Carpinteria Unified College District accepted $189,000 from growers to fund a drug and mental-overall health counselor
Ann Louise Bardach, a journalist and critic of the proliferation of cannabis farming in the Carpinteria Valley, speaks to the Carpinteria Unified College District board Tuesday evening. ‘We have a higher college,” she stated. ‘It is referred to as Carpinteria Higher College. It is not referred to as Cannabis Higher.’ (Joshua Molina / Noozhawk photo)
The Carpinteria Unified College District board is below fire, with a group of residents calling for the district to return a $189,000 donation from the cannabis group CARP Growers.
About a dozen people today spoke Tuesday evening at the board meeting, most of them outraged that the district accepted the funds to fund a middle college drug and mental-overall health counselor for 3 years.
The residents are also angry that many CUSD administrators appeared in a photo touring a pot greenhouse owned by Glasshouse Farms in Carpinteria. They referred to as for the district to return the funds and distance itself from cannabis.
“We have a higher college,” stated Ann Louise Bardach, a journalist and critic of the proliferation of cannabis farming in the Carpinteria Valley. “It is referred to as Carpinteria Higher College. It is not referred to as Cannabis Higher.”
The college board formally accepted the funds at its Aug. 27 meeting, in a four-1 vote, with only board member Rogelio Delgado voting in opposition.
There was no formal vote Tuesday evening on the matter.
Cannabis has emerged as divisive situation in the Carpinteria Valley in current years. Lots of residents have complained about the odor from cannabis farms, and recommended that it causes chest pains, breathing difficulties and headaches.
Though the Santa Barbara County Board of Supervisors has passed regulations to call for growers to strengthen odor handle, numerous residents nonetheless complain that the smell is unbearable and unhealthful.
The cannabis controversy has loomed more than 1st District Supervisor Das Williams, who accepted $16,500 in donations from members of CARP Growers.
Williams now faces a challenge for his county seat from Santa Barbara Unified College District board member Laura Capps, who says that the cannabis farms are as well close to schools.
Lots of of the people today who are upset with Williams spoke out at Tuesday night’s meeting.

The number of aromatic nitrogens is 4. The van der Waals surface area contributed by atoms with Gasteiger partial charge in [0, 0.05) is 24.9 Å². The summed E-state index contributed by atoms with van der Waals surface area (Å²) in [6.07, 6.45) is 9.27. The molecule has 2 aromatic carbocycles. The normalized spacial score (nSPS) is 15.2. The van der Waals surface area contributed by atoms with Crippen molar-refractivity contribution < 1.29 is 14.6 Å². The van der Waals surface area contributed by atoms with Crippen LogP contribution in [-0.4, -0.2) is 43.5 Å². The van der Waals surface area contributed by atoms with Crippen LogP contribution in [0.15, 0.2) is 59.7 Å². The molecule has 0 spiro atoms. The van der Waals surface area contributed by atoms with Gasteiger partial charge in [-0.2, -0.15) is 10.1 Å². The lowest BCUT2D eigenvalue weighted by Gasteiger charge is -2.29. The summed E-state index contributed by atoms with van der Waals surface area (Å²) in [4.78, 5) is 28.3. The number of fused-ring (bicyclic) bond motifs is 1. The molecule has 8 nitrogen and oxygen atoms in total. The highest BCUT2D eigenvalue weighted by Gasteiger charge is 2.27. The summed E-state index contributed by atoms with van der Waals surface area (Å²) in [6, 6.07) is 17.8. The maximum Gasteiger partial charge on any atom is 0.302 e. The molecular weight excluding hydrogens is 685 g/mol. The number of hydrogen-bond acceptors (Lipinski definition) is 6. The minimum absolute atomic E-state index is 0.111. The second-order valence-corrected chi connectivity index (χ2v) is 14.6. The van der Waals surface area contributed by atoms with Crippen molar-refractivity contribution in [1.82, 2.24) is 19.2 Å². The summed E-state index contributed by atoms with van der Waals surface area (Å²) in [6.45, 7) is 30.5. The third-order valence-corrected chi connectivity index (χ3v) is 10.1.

Bardach, who has been one particular of Williams’ most vocal critics, said the district is promoting out to cannabis.
“It appears like the CARP growers are operating a complete-service operation these days,” Bardach stated. “1st they sell you the drugs, then they get an individual to repair it. I am right here to inform you that marijuana is a drug. Cannabis is a drug. Weed is a drug. What ever you want to contact it. And it can be a really serious drug.”
Jay Hotchner, Carpinteria College District union president, stated the district workers need to not get involved in supporting cannabis in their official administrative roles. Poor fiscal management, Hotchner stated, has place the district in a position that forces residents to opt for involving a counselor and accepting cannabis dollars.
“Whilst district leadership continues to reduce staffing to the level of dysfunction across the district, they are simultaneously pursuing much less than transparent funding and employment choices to fill the gaping holes they have made,” Hotchner stated.
Cannabis did have some help at the meeting.
“We all know that marijuana will grow to be federally legal in just a handful of years,” stated Peter Dugre, representing CARP Growers. “It is a no-brainer. This post-prohibition planet is one particular that we are all adjusting to.”
Dugre stated he is a father and neighborhood volunteer, and believes the donation to the district will have a constructive outcome.
“The donation that we created came immediately after months of discussion with leadership at the Council on Alcoholism and Drug Abuse,” Dugre stated. “I believe the college district is performing the very best factor by its students by funding this position, and to have leaders educate themselves by taking tours of a cannabis farm and to be equipped to assist our students navigate the new planet.”